Other traditions include carving lanterns from turnips or rutabagas, sometimes with faces on them, as is done in the modern tradition of carving pumpkins. Welsh, Irish and British myth are full of legends of the Brazen Head, which may be a folk memory of the ancient Celtic practice of headhunting. The heads of enemies may have decorated shrines, and there are tales of the heads of honored warriors continuing to speak their wisdom after death. The name jack-o’-lantern can be traced back to the Irish legend of Stingy Jack, a greedy, gambling, hard-drinking old farmer. He tricked the devil into climbing a tree and trapped him by carving a cross into the tree trunk. In revenge, the devil placed a curse on Jack, condemning him to forever wander the earth at night with the only light he had: a candle inside of a hollowed turnip. The carving of pumpkins is associated with Halloween in North America where pumpkins are both readily available and much larger- making them easier to carve than turnips Many families that celebrate Halloween carve a pumpkin into a frightening or comical face and place it on their doorstep after dark. The American tradition of carving pumpkins preceded the Great Famine period of Irish immigration and was originally associated with harvest time in general, not becoming specifically associated with Halloween until the mid-to-late 1800s.
(For more visit: http://en.wikipedia.org/wiki/Halloween)
So, when you think about whether or not to celebrate Halloween, keep these verses in mind:
For example, never sacrifice your son or daughter as a burnt offering. And do not let your people practice fortune-telling or sorcery, or allow them to interpret omens, or engage in witchcraft, or cast spells, or function as mediums or psychics, or call forth the spirits of the dead. Anyone who does these things is an object of horror and disgust to the Lord.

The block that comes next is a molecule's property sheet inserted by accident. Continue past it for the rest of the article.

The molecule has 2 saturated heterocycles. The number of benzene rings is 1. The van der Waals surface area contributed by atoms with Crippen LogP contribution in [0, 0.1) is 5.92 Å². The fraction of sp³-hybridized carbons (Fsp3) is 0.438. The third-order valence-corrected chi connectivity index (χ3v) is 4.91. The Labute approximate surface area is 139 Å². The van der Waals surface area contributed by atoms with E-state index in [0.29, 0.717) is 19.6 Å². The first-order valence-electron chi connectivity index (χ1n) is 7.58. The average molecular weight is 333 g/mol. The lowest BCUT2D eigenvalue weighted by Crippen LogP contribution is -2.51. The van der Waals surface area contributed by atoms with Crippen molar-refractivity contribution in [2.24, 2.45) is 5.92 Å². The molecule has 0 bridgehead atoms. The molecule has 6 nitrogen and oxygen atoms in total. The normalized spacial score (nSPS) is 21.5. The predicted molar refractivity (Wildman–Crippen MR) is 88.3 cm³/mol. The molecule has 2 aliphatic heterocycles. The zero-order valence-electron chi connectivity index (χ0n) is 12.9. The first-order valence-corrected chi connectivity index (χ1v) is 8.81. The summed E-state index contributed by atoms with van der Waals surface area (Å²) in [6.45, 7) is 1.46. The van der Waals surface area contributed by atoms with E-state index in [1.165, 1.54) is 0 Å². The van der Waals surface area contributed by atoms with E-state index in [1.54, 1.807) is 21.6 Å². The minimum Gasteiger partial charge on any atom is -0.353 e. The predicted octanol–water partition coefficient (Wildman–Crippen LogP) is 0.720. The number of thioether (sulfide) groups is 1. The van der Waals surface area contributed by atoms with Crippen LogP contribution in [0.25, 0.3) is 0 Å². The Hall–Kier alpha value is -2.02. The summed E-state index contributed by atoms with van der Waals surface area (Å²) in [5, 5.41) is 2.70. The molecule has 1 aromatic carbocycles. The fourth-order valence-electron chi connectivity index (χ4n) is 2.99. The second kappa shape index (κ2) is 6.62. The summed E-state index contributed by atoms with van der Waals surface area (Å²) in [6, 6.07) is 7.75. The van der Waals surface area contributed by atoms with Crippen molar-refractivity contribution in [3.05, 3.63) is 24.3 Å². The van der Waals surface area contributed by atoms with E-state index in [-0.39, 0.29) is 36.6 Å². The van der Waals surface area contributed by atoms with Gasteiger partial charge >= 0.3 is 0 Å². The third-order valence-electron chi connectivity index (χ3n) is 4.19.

‘Now a man or a woman who is a medium or a spiritist shall surely be put to death. They shall be stoned with stones, their bloodguiltiness is upon them.’
1 Chronicles 10:13-14
Saul died because he was unfaithful to the LORD; he did not keep the word of the LORD and even consulted a medium for guidance, and did not inquire of the LORD. So the LORD put him to death and turned the kingdom over to David son of Jesse.
The acts of the sinful nature are obvious: sexual immorality, impurity and debauchery; idolatry and witchcraft; hatred, discord, jealousy, fits of rage, selfish ambition, dissensions, factions and envy; drunkenness, orgies, and the like. I warn you, as I did before, that those who live like this will not inherit the kingdom of God.
Don’t participate in the things these people do. For though your hearts were once full of darkness, now you are full of light from the Lord, and your behavior should show it! For this light within you produces only what is good and right and true. Try to find out what is pleasing to the Lord. Take no part in the worthless deeds of evil and darkness; instead, rebuke and expose them. It is shameful even to talk about the things that ungodly people do in secret.
1 Thessalonians 5:22
Avoid every kind of evil.
I do not celebrate Halloween. I never have. We don’t have harvest parties or any alternatives to Halloween at my church. We haven’t in over a decade. Why create an alternative to a thoroughly wicked, evil, and disgusting thing? How do Christians stand out as if we participate in the most sinful holiday of the year?
When someone asks me about Halloween, I tell them I don’t acknowledge it. Why? Because Having intimacy with Jesus means refusing to do or even think certain things-things that are acceptable for others become unacceptable for us.
Halloween? What’s that?
In a word: passionate. About Jesus, church, ministry, music, reading, family, friends, and sometimes even iced skinny soy mochas.